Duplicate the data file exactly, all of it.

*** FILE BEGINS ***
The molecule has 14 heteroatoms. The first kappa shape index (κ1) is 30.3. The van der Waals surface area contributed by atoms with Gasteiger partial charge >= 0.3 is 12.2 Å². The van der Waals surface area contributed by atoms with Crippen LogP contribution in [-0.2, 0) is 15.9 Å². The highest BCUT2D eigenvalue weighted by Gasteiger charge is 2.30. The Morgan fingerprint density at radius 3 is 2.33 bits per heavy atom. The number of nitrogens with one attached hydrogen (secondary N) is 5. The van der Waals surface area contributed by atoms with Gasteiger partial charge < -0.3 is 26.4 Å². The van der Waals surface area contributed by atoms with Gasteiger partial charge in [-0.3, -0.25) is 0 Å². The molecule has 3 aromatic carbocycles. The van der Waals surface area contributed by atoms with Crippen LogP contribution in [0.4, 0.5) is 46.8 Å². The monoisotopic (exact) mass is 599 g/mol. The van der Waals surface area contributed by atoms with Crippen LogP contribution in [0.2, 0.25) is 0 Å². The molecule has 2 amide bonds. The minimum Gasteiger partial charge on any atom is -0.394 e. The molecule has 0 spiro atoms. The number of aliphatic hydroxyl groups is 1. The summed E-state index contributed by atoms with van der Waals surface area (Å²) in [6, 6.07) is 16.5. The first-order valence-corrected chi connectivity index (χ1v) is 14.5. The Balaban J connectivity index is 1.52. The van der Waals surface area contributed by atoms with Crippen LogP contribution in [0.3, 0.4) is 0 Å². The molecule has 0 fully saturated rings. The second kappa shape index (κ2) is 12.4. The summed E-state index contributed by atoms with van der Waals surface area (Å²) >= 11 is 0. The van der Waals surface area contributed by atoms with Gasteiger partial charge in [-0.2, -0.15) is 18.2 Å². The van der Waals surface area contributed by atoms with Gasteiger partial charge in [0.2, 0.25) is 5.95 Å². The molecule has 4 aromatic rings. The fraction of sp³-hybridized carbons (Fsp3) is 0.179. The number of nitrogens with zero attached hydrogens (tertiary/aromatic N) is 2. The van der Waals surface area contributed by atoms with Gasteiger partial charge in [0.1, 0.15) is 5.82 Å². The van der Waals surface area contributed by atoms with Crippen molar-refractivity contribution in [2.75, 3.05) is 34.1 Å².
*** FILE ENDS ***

The molecule has 14 heteroatoms. The first kappa shape index (κ1) is 30.3. The van der Waals surface area contributed by atoms with Gasteiger partial charge >= 0.3 is 12.2 Å². The van der Waals surface area contributed by atoms with Crippen LogP contribution in [-0.2, 0) is 15.9 Å². The highest BCUT2D eigenvalue weighted by Gasteiger charge is 2.30. The Morgan fingerprint density at radius 3 is 2.33 bits per heavy atom. The number of nitrogens with one attached hydrogen (secondary N) is 5. The van der Waals surface area contributed by atoms with Gasteiger partial charge < -0.3 is 26.4 Å². The van der Waals surface area contributed by atoms with Gasteiger partial charge in [-0.3, -0.25) is 0 Å². The molecule has 3 aromatic carbocycles. The van der Waals surface area contributed by atoms with Crippen LogP contribution in [0.4, 0.5) is 46.8 Å². The monoisotopic (exact) mass is 599 g/mol. The van der Waals surface area contributed by atoms with Crippen LogP contribution in [0.2, 0.25) is 0 Å². The molecule has 2 amide bonds. The minimum Gasteiger partial charge on any atom is -0.394 e. The molecule has 0 spiro atoms. The number of aliphatic hydroxyl groups is 1. The summed E-state index contributed by atoms with van der Waals surface area (Å²) in [6, 6.07) is 16.5. The first-order valence-corrected chi connectivity index (χ1v) is 14.5. The Balaban J connectivity index is 1.52. The van der Waals surface area contributed by atoms with Crippen LogP contribution in [0.3, 0.4) is 0 Å². The molecule has 0 fully saturated rings. The second kappa shape index (κ2) is 12.4. The summed E-state index contributed by atoms with van der Waals surface area (Å²) >= 11 is 0. The van der Waals surface area contributed by atoms with Gasteiger partial charge in [-0.2, -0.15) is 18.2 Å². The van der Waals surface area contributed by atoms with Gasteiger partial charge in [0.2, 0.25) is 5.95 Å². The molecule has 4 aromatic rings. The fraction of sp³-hybridized carbons (Fsp3) is 0.179. The number of nitrogens with zero attached hydrogens (tertiary/aromatic N) is 2. The van der Waals surface area contributed by atoms with Gasteiger partial charge in [0.1, 0.15) is 5.82 Å². The van der Waals surface area contributed by atoms with Crippen molar-refractivity contribution in [2.75, 3.05) is 34.1 Å².